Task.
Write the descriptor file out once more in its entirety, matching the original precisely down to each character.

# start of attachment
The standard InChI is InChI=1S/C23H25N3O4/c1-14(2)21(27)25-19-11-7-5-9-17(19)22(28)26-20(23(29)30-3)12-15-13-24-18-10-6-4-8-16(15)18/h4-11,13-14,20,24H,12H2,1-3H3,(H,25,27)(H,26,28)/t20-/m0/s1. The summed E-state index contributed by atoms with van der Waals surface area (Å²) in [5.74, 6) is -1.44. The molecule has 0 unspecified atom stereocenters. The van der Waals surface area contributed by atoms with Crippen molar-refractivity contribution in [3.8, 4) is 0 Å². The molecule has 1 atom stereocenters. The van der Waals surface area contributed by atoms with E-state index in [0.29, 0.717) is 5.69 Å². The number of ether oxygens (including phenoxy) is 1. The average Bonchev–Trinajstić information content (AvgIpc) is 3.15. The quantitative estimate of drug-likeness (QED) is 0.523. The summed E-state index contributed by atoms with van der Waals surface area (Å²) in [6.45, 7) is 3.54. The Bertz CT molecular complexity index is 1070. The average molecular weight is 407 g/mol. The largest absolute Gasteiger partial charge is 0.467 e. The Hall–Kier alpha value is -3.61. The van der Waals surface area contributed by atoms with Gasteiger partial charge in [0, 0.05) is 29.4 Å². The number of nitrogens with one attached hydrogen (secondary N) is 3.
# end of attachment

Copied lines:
The standard InChI is InChI=1S/C23H25N3O4/c1-14(2)21(27)25-19-11-7-5-9-17(19)22(28)26-20(23(29)30-3)12-15-13-24-18-10-6-4-8-16(15)18/h4-11,13-14,20,24H,12H2,1-3H3,(H,25,27)(H,26,28)/t20-/m0/s1. The summed E-state index contributed by atoms with van der Waals surface area (Å²) in [5.74, 6) is -1.44. The molecule has 0 unspecified atom stereocenters. The van der Waals surface area contributed by atoms with Crippen molar-refractivity contribution in [3.8, 4) is 0 Å². The molecule has 1 atom stereocenters. The van der Waals surface area contributed by atoms with E-state index in [0.29, 0.717) is 5.69 Å². The number of ether oxygens (including phenoxy) is 1. The average Bonchev–Trinajstić information content (AvgIpc) is 3.15. The quantitative estimate of drug-likeness (QED) is 0.523. The summed E-state index contributed by atoms with van der Waals surface area (Å²) in [6.45, 7) is 3.54. The Bertz CT molecular complexity index is 1070. The average molecular weight is 407 g/mol. The largest absolute Gasteiger partial charge is 0.467 e. The Hall–Kier alpha value is -3.61. The van der Waals surface area contributed by atoms with Gasteiger partial charge in [0, 0.05) is 29.4 Å². The number of nitrogens with one attached hydrogen (secondary N) is 3.